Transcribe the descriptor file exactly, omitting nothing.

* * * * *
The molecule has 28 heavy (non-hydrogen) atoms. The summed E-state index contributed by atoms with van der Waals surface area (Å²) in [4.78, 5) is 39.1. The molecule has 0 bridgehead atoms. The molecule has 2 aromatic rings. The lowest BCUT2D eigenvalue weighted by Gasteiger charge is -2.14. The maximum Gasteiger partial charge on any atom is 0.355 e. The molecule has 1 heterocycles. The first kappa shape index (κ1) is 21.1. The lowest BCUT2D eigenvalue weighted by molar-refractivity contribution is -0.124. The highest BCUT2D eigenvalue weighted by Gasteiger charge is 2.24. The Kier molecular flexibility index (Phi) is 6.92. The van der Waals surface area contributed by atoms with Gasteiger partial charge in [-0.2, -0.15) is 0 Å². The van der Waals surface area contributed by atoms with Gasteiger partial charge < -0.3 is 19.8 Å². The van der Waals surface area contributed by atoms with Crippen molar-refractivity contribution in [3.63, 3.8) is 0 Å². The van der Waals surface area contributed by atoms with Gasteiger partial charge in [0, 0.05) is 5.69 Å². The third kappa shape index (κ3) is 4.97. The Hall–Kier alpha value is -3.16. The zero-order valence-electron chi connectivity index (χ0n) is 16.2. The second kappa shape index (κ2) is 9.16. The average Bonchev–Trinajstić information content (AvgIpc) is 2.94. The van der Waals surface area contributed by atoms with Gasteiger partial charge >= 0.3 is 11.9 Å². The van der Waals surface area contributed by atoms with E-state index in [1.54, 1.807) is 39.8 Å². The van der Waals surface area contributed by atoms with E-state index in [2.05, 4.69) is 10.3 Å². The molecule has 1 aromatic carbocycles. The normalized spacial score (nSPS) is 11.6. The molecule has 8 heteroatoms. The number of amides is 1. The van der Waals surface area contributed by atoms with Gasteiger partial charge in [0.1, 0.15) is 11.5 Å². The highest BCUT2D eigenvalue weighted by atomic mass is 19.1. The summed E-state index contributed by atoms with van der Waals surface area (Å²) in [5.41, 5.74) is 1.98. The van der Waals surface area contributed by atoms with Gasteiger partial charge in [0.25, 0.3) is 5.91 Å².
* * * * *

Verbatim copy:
The molecule has 28 heavy (non-hydrogen) atoms. The summed E-state index contributed by atoms with van der Waals surface area (Å²) in [4.78, 5) is 39.1. The molecule has 0 bridgehead atoms. The molecule has 2 aromatic rings. The lowest BCUT2D eigenvalue weighted by Gasteiger charge is -2.14. The maximum Gasteiger partial charge on any atom is 0.355 e. The molecule has 1 heterocycles. The first kappa shape index (κ1) is 21.1. The lowest BCUT2D eigenvalue weighted by molar-refractivity contribution is -0.124. The highest BCUT2D eigenvalue weighted by Gasteiger charge is 2.24. The Kier molecular flexibility index (Phi) is 6.92. The van der Waals surface area contributed by atoms with Gasteiger partial charge in [-0.2, -0.15) is 0 Å². The van der Waals surface area contributed by atoms with Gasteiger partial charge < -0.3 is 19.8 Å². The van der Waals surface area contributed by atoms with Crippen molar-refractivity contribution in [3.63, 3.8) is 0 Å². The van der Waals surface area contributed by atoms with Gasteiger partial charge in [0, 0.05) is 5.69 Å². The third kappa shape index (κ3) is 4.97. The Hall–Kier alpha value is -3.16. The zero-order valence-electron chi connectivity index (χ0n) is 16.2. The second kappa shape index (κ2) is 9.16. The average Bonchev–Trinajstić information content (AvgIpc) is 2.94. The van der Waals surface area contributed by atoms with Gasteiger partial charge >= 0.3 is 11.9 Å². The van der Waals surface area contributed by atoms with E-state index in [1.54, 1.807) is 39.8 Å². The van der Waals surface area contributed by atoms with E-state index in [2.05, 4.69) is 10.3 Å². The molecule has 1 aromatic carbocycles. The normalized spacial score (nSPS) is 11.6. The molecule has 8 heteroatoms. The number of amides is 1. The van der Waals surface area contributed by atoms with Gasteiger partial charge in [0.1, 0.15) is 11.5 Å². The highest BCUT2D eigenvalue weighted by atomic mass is 19.1. The summed E-state index contributed by atoms with van der Waals surface area (Å²) in [5.41, 5.74) is 1.98. The van der Waals surface area contributed by atoms with Gasteiger partial charge in [0.25, 0.3) is 5.91 Å².